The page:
Most homeowners know that they can take certain tax deductions on a home that renters simply can’t. Still, some homeowners are confused about how much they can benefit from owning a home. The new Tax Cuts and Jobs Act is making everyone scratch their heads, so we are here to tell you how you can claim a sum as a homeowner on taxes. And for those of you who don’t own a home, the great news is that renters can also claim some deductions. It’s a good time to have Renters Insurance and Homeowners Insurance! If you aren’t yet covered, call an Insurance Specialist who can explain your options: (888) 772-4247.
In order to claim tax deductions you first have to forgo the standard one, which is $6,350 for single filers and $12,700 for married filers. Also, know that in 2018, standard deductions will be almost twice what they are for 2017! It’s important that next year you only claim deductions if they exceed the standard one, which may be much larger than your individual deductions.
Homeowners can deduct the interest paid on a mortgage from their federal income taxes. For 2017, you can claim up to $1 million deduction on mortgage interest. You can also deduct Mortgage Points. A mortgage point refers to one percent of your loan’s value. For a $300,000 loan, you get $3,000 a point, and two points would be $6,000.
Property tax deductions are a local tax that can also be deducted. If you live in a high-property tax neighborhood, this can be a huge tax break. You may or may not be able to take full advantage of this type of deduction on your 2018 taxes, so get all you can now.
Medical-Related Home Improvements
There is a medical home improvements deduction that many homeowners are unaware of, even when they live with aging parents who need additions to the home to keep them safe. With this deduction you can claim anything from the installation of a needed elevator to adding hand grips to the shower stall.
The tricky thing about medical home improvements deductions it that they cannot increase the value of the home. For example, using the elevator scenario: your home’s value will probably increase so you will only be able to deduct the cost minus the increase in the home’s value. However, a hand grip will likely not affect your home’s value much so it will be a full deduction.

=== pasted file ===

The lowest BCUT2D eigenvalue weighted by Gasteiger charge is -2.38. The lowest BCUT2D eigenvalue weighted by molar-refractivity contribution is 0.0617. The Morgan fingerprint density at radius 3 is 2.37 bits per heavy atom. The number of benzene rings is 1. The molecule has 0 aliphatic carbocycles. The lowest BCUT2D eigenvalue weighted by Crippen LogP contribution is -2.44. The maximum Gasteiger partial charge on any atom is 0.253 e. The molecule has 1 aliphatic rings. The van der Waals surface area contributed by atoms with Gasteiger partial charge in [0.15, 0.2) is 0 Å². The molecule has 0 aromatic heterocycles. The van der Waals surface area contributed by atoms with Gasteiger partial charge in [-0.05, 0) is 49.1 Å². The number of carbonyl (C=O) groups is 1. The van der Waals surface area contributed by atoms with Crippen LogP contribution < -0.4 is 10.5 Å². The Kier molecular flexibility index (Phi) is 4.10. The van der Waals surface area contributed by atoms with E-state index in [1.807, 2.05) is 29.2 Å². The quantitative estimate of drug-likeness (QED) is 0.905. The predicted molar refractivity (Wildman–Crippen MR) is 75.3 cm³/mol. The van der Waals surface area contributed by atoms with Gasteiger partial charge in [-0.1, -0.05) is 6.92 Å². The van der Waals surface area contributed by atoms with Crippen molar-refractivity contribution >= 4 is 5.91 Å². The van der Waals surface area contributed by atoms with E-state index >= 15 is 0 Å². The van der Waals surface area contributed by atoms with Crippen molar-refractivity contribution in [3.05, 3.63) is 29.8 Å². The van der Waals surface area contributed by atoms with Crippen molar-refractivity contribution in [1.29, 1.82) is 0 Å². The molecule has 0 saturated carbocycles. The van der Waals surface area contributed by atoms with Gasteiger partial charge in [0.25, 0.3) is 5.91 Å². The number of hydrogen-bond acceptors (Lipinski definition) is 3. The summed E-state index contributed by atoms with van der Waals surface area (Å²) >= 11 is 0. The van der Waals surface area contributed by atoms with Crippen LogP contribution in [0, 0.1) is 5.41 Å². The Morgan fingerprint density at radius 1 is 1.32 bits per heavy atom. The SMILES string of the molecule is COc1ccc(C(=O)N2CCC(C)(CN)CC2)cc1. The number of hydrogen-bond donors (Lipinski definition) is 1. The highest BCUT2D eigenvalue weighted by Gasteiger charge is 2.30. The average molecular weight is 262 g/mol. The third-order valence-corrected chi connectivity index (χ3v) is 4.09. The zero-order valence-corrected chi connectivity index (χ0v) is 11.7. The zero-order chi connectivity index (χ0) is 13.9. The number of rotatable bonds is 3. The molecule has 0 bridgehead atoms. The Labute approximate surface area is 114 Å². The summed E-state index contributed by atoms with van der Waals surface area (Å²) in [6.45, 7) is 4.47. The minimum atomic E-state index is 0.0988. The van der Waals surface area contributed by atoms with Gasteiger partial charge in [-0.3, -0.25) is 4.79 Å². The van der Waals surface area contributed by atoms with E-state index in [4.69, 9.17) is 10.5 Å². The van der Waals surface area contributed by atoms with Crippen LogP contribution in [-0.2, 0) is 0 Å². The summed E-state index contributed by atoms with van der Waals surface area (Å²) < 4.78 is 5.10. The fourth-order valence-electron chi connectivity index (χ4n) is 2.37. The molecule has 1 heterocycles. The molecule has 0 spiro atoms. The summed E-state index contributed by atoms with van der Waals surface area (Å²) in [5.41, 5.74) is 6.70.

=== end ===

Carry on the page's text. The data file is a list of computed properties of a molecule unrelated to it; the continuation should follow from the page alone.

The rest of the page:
This is a common question. Unfortunately, no. Homeowners is a nondeductible expense even if it’s included in your property payments.
However, if you use a part of your home for a business you will be able to deduct a percentage of your mortgage payments and Homeowners Insurance expenses as a deduction. To do this, you’ll need to figure out the square footage of the office or work space (see below: the methods used for homeowners are the same as those for renters).
Can Renters Deduct Rent or Renters Insurance?
Just as with a homeowner, a renter who uses their home for business reasons will be able to make a deduction based on the square footage of the work space. Renters Insurance is tax-deductible if you run a business out of your apartment or rented home. If your employer also requires you to work from home, you can deduct a portion of your rent and Renters Insurance as well. There are a couple of different ways that tax preparers and accountants come up with the deduction amount based on the square footage: the simplified and the regular method. Speak with your accountant to see which one will earn you a bigger deduction. With the Simplified Method you will not need to file a Schedule C whereas the Regular Method requires it.
The information in this article was obtained from various sources. This content is offered for educational purposes only and does not represent contractual agreements, nor is it intended to replace manuals or instructions provided by the manufacturer or the advice of a qualified professional. The definitions, terms, and coverage in a given policy may be different than those suggested here and such policy will be governed by the language contained therein. No warranty or appropriateness for a specific purpose is expressed or implied.